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Scientists use Roadrunner supercomputer to unravel the mysteries of exploding stars

Scientists use supercomputer to model a fundamental process in physics that could help explain how stars begin to explode into supernovae.
November 16, 2009
Los Alamos National Laboratory sits on top of a once-remote mesa in northern New Mexico with the Jemez mountains as a backdrop to research and innovation covering multi-disciplines from bioscience, sustainable energy sources, to plasma physics and new materials.

Los Alamos National Laboratory sits on top of a once-remote mesa in northern New Mexico with the Jemez mountains as a backdrop to research and innovation covering multi-disciplines from bioscience, sustainable energy sources, to plasma physics and new materials.


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Los Alamos, New Mexico, November 16, 2009 — Despite decades of research, understanding turbulence, the seemingly random motion of fluid flows, remains one of the major unsolved problems in physics.

“With the Roadrunner supercomputer, we can now look in detail at previously inaccessible flows,” said Daniel Livescu, of Laboratory’s Computational Physics and Methods group.  Involving a technique known as Direct Numerical Simulations (DNS), researchers use the exact equations of fluid flow to calculate pressures, densities, and velocities, at very high resolution for both time and space, high enough to resolve the smallest eddies in the turbulent flow. This makes the DNS results as “real” as experimental data but requires immense computer power.

In many instances, these simulations are the only way turbulence properties such as those found in cosmic explosions like supernovae can be accurately probed.  In these cases, turbulence is accompanied by additional phenomena such as exothermic reactions, shock waves, and radiation, which drastically increase the computational requirements.

Livescu and colleague Jamaludin Mohd-Yusof of the Laboratory’s Computational Physics and Methods group are using Roadrunner and a high performance Computational Fluid Dynamics code to perform the largest turbulent reacting flow simulations to date. The simulations consider the conditions encountered in the early stages of what is known as a “type Ia” supernova, which results from the explosion of a white dwarf star.

Type Ia supernovae have become a standard in cosmology due to their role in measuring the distances in the universe. Yet, how the explosion occurs is not fully understood. For example, the debate around the models that describe burn rate and explosion mechanics is still not settled. In addition, the flame speed — that is the rate of expansion of a flame front in a combustion reaction — is one of the biggest unknowns in current models.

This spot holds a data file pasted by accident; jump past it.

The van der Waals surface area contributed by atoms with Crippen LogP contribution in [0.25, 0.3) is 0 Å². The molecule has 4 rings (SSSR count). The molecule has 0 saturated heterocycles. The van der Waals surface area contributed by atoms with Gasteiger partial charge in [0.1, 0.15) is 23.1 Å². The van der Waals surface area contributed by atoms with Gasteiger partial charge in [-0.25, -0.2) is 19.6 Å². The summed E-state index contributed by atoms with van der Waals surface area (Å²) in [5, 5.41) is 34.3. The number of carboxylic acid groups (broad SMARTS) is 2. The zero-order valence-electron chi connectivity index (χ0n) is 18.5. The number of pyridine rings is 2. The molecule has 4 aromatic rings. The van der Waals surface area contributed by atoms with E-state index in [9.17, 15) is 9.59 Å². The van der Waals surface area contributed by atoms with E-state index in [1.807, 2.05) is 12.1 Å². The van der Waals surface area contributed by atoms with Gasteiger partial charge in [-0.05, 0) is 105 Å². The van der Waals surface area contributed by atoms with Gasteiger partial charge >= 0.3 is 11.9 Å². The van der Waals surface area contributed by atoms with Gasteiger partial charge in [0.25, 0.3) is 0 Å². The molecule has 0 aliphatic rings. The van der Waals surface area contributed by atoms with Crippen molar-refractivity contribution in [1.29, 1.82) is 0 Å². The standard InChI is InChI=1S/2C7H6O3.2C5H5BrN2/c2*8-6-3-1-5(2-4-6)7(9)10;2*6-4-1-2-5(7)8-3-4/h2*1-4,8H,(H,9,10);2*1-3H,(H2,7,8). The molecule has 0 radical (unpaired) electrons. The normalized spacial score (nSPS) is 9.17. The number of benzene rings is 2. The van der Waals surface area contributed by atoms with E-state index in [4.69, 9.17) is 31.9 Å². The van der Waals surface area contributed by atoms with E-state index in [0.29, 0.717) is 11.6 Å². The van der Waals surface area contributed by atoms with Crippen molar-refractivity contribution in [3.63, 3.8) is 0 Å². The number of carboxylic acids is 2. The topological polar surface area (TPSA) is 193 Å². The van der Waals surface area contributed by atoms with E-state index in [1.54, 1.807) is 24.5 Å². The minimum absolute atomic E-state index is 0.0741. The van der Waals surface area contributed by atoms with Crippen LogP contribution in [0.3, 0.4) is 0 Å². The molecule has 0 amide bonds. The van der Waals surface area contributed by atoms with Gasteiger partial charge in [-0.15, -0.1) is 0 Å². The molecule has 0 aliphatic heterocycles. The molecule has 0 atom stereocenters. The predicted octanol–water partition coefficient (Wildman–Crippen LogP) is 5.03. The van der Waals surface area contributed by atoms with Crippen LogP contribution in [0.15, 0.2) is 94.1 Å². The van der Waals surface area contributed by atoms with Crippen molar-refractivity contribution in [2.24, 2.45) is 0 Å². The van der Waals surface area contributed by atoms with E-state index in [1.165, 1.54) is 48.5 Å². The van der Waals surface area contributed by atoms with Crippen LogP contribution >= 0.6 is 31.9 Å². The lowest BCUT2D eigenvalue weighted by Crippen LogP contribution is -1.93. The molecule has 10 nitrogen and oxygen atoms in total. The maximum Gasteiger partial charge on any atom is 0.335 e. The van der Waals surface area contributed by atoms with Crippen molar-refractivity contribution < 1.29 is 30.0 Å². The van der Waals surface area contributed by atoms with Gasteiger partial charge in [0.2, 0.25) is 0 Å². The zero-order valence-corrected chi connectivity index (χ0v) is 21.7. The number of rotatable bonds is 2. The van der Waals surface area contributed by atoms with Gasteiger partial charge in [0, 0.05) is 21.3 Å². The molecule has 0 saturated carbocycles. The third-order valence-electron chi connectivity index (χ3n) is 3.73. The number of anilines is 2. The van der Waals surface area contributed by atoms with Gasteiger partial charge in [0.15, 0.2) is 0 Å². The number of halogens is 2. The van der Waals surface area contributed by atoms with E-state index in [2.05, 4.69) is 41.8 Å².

“Solving the flow problem in a whole supernova is still very far in the future,” said Livescu, “but accurately solving the turbulent flow in a small domain around a single flame, characterizing the early stages of the supernova, has become possible. The very high resolution reacting turbulence simulations enabled by Roadrunner can probe parameter values close to the detonation regime, where the flame becomes supersonic, and explore for the first time the turbulence properties under such complex conditions.”

About Roadrunner, first to break the petaflop barrier

On Memorial Day, May 26, 2008, the “Roadrunner” supercomputer exceeded a sustained speed of 1 petaflop/s, or 1 million billion calculations per second.  “Petaflop/s” is computer jargon—peta signifying the number 1 followed by 15 zeros (sometimes called a quadrillion) and flop/s meaning “floating point operation per second.”  Shortly after that it was named the world’s fastest supercomputer by the TOP500 organization at the June 2008 International Supercomputing Conference in Dresden, Germany.

The Roadrunner supercomputer, developed by IBM in partnership with the Laboratory and the National Nuclear Security Administration, will be used to perform advanced physics and predictive simulations in a classified mode to assure the safety, security, and reliability of the U.S. nuclear deterrent.  The system will be used by scientists at the NNSA’s Los Alamos, Sandia, and Lawrence Livermore national laboratories.

The secret to its record-breaking performance is a unique hybrid design. Each compute node in this cluster consists of two AMD Opteron™ dual-core processors plus four PowerXCell 8i™ processors used as computational accelerators. The accelerators used in Roadrunner are a special IBM-developed variant of the Cell processor used in the Sony PlayStation 3®. The node-attached Cell accelerators are what make Roadrunner different than typical clusters.

About Los Alamos National Laboratory

Los Alamos National Laboratory, a multidisciplinary research institution engaged in strategic science on behalf of national security, is managed by Triad, a public service oriented, national security science organization equally owned by its three founding members: Battelle Memorial Institute (Battelle), the Texas A&M University System (TAMUS), and the Regents of the University of California (UC) for the Department of Energy’s National Nuclear Security Administration.

Los Alamos enhances national security by ensuring the safety and reliability of the U.S. nuclear stockpile, developing technologies to reduce threats from weapons of mass destruction, and solving problems related to energy, environment, infrastructure, health, and global security concerns.